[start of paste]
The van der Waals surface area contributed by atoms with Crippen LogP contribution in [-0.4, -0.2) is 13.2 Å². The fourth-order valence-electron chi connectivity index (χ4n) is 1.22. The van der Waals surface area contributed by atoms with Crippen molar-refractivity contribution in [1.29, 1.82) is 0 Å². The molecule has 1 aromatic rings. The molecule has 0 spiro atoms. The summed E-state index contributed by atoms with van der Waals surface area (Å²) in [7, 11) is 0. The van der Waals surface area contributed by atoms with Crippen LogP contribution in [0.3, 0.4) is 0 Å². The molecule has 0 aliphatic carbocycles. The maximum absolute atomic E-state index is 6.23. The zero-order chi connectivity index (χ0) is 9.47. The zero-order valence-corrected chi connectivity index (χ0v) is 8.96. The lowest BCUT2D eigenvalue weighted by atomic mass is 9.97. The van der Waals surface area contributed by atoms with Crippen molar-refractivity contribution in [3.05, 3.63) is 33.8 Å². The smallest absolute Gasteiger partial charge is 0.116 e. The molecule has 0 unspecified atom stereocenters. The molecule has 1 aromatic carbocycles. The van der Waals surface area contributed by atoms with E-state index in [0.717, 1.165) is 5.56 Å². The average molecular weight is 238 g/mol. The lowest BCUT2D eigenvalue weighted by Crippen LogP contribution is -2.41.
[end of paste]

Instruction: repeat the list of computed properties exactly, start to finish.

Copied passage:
The van der Waals surface area contributed by atoms with Crippen LogP contribution in [-0.4, -0.2) is 13.2 Å². The fourth-order valence-electron chi connectivity index (χ4n) is 1.22. The van der Waals surface area contributed by atoms with Crippen molar-refractivity contribution in [1.29, 1.82) is 0 Å². The molecule has 1 aromatic rings. The molecule has 0 spiro atoms. The summed E-state index contributed by atoms with van der Waals surface area (Å²) in [7, 11) is 0. The van der Waals surface area contributed by atoms with Crippen LogP contribution in [0.3, 0.4) is 0 Å². The molecule has 0 aliphatic carbocycles. The maximum absolute atomic E-state index is 6.23. The zero-order chi connectivity index (χ0) is 9.47. The zero-order valence-corrected chi connectivity index (χ0v) is 8.96. The lowest BCUT2D eigenvalue weighted by atomic mass is 9.97. The van der Waals surface area contributed by atoms with Crippen molar-refractivity contribution in [3.05, 3.63) is 33.8 Å². The smallest absolute Gasteiger partial charge is 0.116 e. The molecule has 0 unspecified atom stereocenters. The molecule has 1 aromatic carbocycles. The van der Waals surface area contributed by atoms with E-state index in [0.717, 1.165) is 5.56 Å². The average molecular weight is 238 g/mol. The lowest BCUT2D eigenvalue weighted by Crippen LogP contribution is -2.41.